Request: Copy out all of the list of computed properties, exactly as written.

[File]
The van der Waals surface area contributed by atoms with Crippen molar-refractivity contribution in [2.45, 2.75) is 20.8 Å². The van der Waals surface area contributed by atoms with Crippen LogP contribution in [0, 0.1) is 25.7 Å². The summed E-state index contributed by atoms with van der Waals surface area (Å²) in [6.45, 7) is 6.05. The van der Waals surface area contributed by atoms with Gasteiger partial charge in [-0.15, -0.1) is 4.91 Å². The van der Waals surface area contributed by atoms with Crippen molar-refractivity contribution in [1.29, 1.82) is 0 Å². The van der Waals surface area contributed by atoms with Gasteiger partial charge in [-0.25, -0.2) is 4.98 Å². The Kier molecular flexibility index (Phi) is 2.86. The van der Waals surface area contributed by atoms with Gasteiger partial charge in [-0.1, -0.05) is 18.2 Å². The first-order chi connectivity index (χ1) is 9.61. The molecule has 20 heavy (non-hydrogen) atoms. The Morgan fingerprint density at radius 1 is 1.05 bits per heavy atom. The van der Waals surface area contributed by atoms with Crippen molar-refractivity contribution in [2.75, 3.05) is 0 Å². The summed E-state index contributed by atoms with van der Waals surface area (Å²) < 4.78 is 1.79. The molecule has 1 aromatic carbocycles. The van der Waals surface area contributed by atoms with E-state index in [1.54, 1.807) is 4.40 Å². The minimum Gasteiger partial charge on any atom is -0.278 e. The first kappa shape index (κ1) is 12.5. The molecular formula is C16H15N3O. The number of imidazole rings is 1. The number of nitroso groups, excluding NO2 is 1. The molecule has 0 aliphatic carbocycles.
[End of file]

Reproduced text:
The van der Waals surface area contributed by atoms with Crippen molar-refractivity contribution in [2.45, 2.75) is 20.8 Å². The van der Waals surface area contributed by atoms with Crippen LogP contribution in [0, 0.1) is 25.7 Å². The summed E-state index contributed by atoms with van der Waals surface area (Å²) in [6.45, 7) is 6.05. The van der Waals surface area contributed by atoms with Gasteiger partial charge in [-0.15, -0.1) is 4.91 Å². The van der Waals surface area contributed by atoms with Crippen molar-refractivity contribution in [1.29, 1.82) is 0 Å². The van der Waals surface area contributed by atoms with Gasteiger partial charge in [-0.25, -0.2) is 4.98 Å². The Kier molecular flexibility index (Phi) is 2.86. The van der Waals surface area contributed by atoms with Gasteiger partial charge in [-0.1, -0.05) is 18.2 Å². The first-order chi connectivity index (χ1) is 9.61. The molecule has 20 heavy (non-hydrogen) atoms. The Morgan fingerprint density at radius 1 is 1.05 bits per heavy atom. The van der Waals surface area contributed by atoms with Crippen molar-refractivity contribution in [2.75, 3.05) is 0 Å². The summed E-state index contributed by atoms with van der Waals surface area (Å²) < 4.78 is 1.79. The molecule has 1 aromatic carbocycles. The van der Waals surface area contributed by atoms with E-state index in [1.54, 1.807) is 4.40 Å². The minimum Gasteiger partial charge on any atom is -0.278 e. The first kappa shape index (κ1) is 12.5. The molecular formula is C16H15N3O. The number of imidazole rings is 1. The number of nitroso groups, excluding NO2 is 1. The molecule has 0 aliphatic carbocycles.